Elon Musk announces strategic shift in Tesla’s Supercharger expansion following layoffs

Elon Musk has addressed the significant changes to the company’s Supercharger team, saying that Tesla will continue expanding the charging network, but with a new strategic direction.

As we reported earlier today, Elon Musk laid off Rebecca Tinucci, Sr Director of EV Charging at Tesla, and her entire 500+ member Supercharger team. The move was part of the broader layoffs announced by Musk three weeks ago, which was expected to impact over 10%, or more than 14,000, of the company’s global workforce.

Despite the news breaking late last night, Musk made no comment on the dismantling of the Supercharger team, despite posting and interacting most of the morning on his social media platform, X. This led to a lot of speculation among investors and fans on the future of the Supercharger network, with some theories even going so far as saying Tesla was planning to sell the Supercharger network.

After being asked likely thousands of times on X, Musk finally commented on the situation, and while he didn’t provide the reasons for letting the entire team go, he did give some clarity on the Supercharger network moving forward.

According to Musk, the company will still expand the Supercharger network with new locations, but at a slower pace than before. Not only will the growth be slower, but that expansion will focus more on adding stalls at existing locations.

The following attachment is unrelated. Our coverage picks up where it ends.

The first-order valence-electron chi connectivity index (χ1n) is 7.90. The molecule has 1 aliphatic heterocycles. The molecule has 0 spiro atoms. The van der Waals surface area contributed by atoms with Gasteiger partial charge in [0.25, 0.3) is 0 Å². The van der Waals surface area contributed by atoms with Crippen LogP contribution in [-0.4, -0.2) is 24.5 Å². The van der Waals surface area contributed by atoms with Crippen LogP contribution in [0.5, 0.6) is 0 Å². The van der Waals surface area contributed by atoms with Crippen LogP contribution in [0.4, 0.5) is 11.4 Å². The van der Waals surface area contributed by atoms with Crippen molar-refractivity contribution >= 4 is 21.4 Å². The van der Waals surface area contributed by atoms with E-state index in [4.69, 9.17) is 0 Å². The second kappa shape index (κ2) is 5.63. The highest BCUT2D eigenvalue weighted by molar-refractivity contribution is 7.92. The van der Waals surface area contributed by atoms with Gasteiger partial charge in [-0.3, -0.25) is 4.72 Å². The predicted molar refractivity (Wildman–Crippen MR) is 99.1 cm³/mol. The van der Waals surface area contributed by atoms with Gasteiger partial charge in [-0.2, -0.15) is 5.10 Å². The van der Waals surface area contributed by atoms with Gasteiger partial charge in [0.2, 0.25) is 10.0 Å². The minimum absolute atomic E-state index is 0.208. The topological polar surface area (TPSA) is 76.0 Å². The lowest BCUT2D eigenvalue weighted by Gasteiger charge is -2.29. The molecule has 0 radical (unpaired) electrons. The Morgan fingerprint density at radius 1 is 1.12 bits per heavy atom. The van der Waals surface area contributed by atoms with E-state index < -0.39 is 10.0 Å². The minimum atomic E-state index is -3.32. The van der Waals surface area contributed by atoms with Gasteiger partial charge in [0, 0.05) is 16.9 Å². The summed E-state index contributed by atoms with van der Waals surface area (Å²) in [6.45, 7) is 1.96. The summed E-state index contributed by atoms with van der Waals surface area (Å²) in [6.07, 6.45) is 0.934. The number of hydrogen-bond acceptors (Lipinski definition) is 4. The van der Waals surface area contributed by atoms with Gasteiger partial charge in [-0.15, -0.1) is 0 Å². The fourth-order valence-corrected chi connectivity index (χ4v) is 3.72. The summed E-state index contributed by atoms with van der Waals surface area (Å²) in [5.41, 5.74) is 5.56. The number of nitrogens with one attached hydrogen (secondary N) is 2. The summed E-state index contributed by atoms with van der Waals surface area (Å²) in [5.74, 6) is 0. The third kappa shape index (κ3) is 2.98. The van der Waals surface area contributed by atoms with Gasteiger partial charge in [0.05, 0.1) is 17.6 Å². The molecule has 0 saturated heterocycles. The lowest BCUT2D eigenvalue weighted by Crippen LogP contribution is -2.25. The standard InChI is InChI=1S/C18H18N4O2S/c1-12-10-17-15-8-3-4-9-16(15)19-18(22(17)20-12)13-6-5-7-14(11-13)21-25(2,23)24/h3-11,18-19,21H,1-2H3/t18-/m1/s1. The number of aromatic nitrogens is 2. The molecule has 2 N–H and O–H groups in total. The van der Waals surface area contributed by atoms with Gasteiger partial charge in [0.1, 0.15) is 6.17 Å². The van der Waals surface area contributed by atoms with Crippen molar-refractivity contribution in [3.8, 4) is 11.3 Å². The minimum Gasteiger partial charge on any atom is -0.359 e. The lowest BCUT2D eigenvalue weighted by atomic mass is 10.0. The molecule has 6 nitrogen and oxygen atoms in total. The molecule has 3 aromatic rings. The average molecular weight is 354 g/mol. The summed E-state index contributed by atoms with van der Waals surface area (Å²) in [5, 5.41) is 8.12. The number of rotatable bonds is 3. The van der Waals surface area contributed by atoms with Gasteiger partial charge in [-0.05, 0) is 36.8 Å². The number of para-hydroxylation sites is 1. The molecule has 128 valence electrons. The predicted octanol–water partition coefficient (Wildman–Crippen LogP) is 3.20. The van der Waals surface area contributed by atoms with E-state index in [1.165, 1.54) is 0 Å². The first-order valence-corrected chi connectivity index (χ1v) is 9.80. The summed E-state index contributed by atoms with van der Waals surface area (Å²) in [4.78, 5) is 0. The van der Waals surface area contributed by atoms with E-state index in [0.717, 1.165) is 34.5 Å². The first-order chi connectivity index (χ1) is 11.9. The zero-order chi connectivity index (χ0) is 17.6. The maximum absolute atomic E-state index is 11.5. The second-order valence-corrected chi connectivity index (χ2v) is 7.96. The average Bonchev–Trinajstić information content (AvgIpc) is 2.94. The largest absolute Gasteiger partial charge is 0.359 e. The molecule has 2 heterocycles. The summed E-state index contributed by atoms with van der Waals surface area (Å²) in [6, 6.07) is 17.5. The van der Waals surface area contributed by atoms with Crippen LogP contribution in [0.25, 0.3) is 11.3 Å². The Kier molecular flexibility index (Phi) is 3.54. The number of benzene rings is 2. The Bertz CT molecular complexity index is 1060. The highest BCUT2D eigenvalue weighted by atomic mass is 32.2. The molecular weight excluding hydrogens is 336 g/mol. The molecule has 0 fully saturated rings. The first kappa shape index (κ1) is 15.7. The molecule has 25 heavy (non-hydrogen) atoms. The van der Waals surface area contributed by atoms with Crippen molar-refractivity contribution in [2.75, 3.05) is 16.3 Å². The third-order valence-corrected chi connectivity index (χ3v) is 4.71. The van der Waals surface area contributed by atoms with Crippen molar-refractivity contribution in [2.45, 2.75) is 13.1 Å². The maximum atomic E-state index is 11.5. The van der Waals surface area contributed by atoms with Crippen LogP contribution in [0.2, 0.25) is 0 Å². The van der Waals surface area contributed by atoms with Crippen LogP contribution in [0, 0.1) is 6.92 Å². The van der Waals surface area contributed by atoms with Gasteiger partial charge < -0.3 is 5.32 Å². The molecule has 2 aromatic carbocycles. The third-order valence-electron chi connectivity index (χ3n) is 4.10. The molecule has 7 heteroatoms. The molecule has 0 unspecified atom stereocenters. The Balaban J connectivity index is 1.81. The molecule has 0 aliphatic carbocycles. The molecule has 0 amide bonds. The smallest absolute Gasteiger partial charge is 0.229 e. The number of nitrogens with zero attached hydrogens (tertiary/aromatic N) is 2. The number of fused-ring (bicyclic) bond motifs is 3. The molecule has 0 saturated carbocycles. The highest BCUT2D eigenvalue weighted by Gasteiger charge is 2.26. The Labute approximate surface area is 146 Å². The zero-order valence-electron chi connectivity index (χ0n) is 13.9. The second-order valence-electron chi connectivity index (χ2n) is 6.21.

Despite having a near perfect uptime rate of 99.95%, Musk also said the company will focus on improving that metric to 100%.

While the clarity was definitely needed, there are still many questions that remain unasnwered. With the Supercharger team now decimated, there will still be a short term impact on Supercharger expansion as there will be no one to immediately take over the reigns. How short term that impact is and how long it takes for a new Supercharger team to be assembled, no matter how small, remains to be seen.

Additionally, focusing on expanding existing locations will obviously provide far fewer new charging posts than focusing on adding new locations. Many locations that are already up and running have little to no space for expansion, not to mention the charging deserts that exist in many parts of Canada that will now not see a new Supercharger, likely for years to come.

The focus on improving uptime is also a little perplexing, considering the currently near perfect uptime. In fact, the reliability of Superchargers is one of the biggest talking points of the network, and one of the key reasons, if not the key reason, that every major automaker has agreed to adopt Tesla’s North American Charging Standard (NACS) in order for their EV owners to have access to the network.

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